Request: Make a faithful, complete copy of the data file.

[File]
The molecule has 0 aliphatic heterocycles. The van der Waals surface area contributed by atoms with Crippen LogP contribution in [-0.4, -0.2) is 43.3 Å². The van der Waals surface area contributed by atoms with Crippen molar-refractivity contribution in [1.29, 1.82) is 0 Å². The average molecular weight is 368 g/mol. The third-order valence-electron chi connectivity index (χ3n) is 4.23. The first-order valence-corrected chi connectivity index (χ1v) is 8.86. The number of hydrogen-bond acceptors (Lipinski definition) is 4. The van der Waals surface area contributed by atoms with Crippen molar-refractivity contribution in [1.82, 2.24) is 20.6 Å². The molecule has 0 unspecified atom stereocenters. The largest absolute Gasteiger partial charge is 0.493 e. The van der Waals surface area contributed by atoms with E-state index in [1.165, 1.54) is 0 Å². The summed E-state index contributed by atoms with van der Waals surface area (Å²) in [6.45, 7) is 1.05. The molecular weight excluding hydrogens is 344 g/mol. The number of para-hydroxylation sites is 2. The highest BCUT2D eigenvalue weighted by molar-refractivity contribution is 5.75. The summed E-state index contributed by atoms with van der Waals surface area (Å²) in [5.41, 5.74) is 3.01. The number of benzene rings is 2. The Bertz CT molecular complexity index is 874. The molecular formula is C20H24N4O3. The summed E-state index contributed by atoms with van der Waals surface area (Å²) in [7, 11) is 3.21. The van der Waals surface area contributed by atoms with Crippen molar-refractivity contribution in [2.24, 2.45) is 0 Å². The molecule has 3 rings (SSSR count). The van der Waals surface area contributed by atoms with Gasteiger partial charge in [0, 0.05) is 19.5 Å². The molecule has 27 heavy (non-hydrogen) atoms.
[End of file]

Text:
The molecule has 0 aliphatic heterocycles. The van der Waals surface area contributed by atoms with Crippen LogP contribution in [-0.4, -0.2) is 43.3 Å². The van der Waals surface area contributed by atoms with Crippen molar-refractivity contribution in [1.29, 1.82) is 0 Å². The average molecular weight is 368 g/mol. The third-order valence-electron chi connectivity index (χ3n) is 4.23. The first-order valence-corrected chi connectivity index (χ1v) is 8.86. The number of hydrogen-bond acceptors (Lipinski definition) is 4. The van der Waals surface area contributed by atoms with Crippen molar-refractivity contribution in [1.82, 2.24) is 20.6 Å². The molecule has 0 unspecified atom stereocenters. The largest absolute Gasteiger partial charge is 0.493 e. The van der Waals surface area contributed by atoms with E-state index in [1.165, 1.54) is 0 Å². The summed E-state index contributed by atoms with van der Waals surface area (Å²) in [6.45, 7) is 1.05. The molecular weight excluding hydrogens is 344 g/mol. The number of para-hydroxylation sites is 2. The highest BCUT2D eigenvalue weighted by molar-refractivity contribution is 5.75. The summed E-state index contributed by atoms with van der Waals surface area (Å²) in [5.41, 5.74) is 3.01. The number of benzene rings is 2. The Bertz CT molecular complexity index is 874. The molecular formula is C20H24N4O3. The summed E-state index contributed by atoms with van der Waals surface area (Å²) in [7, 11) is 3.21. The van der Waals surface area contributed by atoms with Crippen molar-refractivity contribution in [2.24, 2.45) is 0 Å². The molecule has 3 rings (SSSR count). The van der Waals surface area contributed by atoms with Gasteiger partial charge in [0, 0.05) is 19.5 Å². The molecule has 27 heavy (non-hydrogen) atoms.